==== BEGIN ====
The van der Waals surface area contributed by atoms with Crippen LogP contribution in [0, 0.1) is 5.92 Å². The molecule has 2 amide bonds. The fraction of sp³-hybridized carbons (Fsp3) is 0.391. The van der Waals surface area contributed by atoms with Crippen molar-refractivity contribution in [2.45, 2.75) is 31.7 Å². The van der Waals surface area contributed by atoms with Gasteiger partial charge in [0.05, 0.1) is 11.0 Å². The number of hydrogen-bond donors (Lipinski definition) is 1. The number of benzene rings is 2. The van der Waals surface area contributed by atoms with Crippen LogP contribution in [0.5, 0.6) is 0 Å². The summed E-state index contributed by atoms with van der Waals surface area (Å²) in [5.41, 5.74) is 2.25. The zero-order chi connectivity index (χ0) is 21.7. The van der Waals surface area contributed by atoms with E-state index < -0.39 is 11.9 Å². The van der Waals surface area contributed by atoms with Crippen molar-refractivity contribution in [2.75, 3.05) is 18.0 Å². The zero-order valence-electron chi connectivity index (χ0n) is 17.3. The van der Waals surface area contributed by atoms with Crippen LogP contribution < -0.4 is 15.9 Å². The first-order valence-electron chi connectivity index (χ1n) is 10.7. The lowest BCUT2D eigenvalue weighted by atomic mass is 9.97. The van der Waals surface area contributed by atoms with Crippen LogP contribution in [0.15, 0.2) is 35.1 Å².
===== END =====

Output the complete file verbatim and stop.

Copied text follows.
The van der Waals surface area contributed by atoms with Crippen LogP contribution in [0, 0.1) is 5.92 Å². The molecule has 2 amide bonds. The fraction of sp³-hybridized carbons (Fsp3) is 0.391. The van der Waals surface area contributed by atoms with Crippen molar-refractivity contribution in [2.45, 2.75) is 31.7 Å². The van der Waals surface area contributed by atoms with Gasteiger partial charge in [0.05, 0.1) is 11.0 Å². The number of hydrogen-bond donors (Lipinski definition) is 1. The number of benzene rings is 2. The van der Waals surface area contributed by atoms with Crippen LogP contribution in [0.5, 0.6) is 0 Å². The summed E-state index contributed by atoms with van der Waals surface area (Å²) in [5.41, 5.74) is 2.25. The zero-order chi connectivity index (χ0) is 21.7. The van der Waals surface area contributed by atoms with E-state index < -0.39 is 11.9 Å². The van der Waals surface area contributed by atoms with Crippen molar-refractivity contribution in [2.75, 3.05) is 18.0 Å². The zero-order valence-electron chi connectivity index (χ0n) is 17.3. The van der Waals surface area contributed by atoms with Crippen LogP contribution < -0.4 is 15.9 Å². The first-order valence-electron chi connectivity index (χ1n) is 10.7. The lowest BCUT2D eigenvalue weighted by atomic mass is 9.97. The van der Waals surface area contributed by atoms with Crippen LogP contribution in [0.15, 0.2) is 35.1 Å².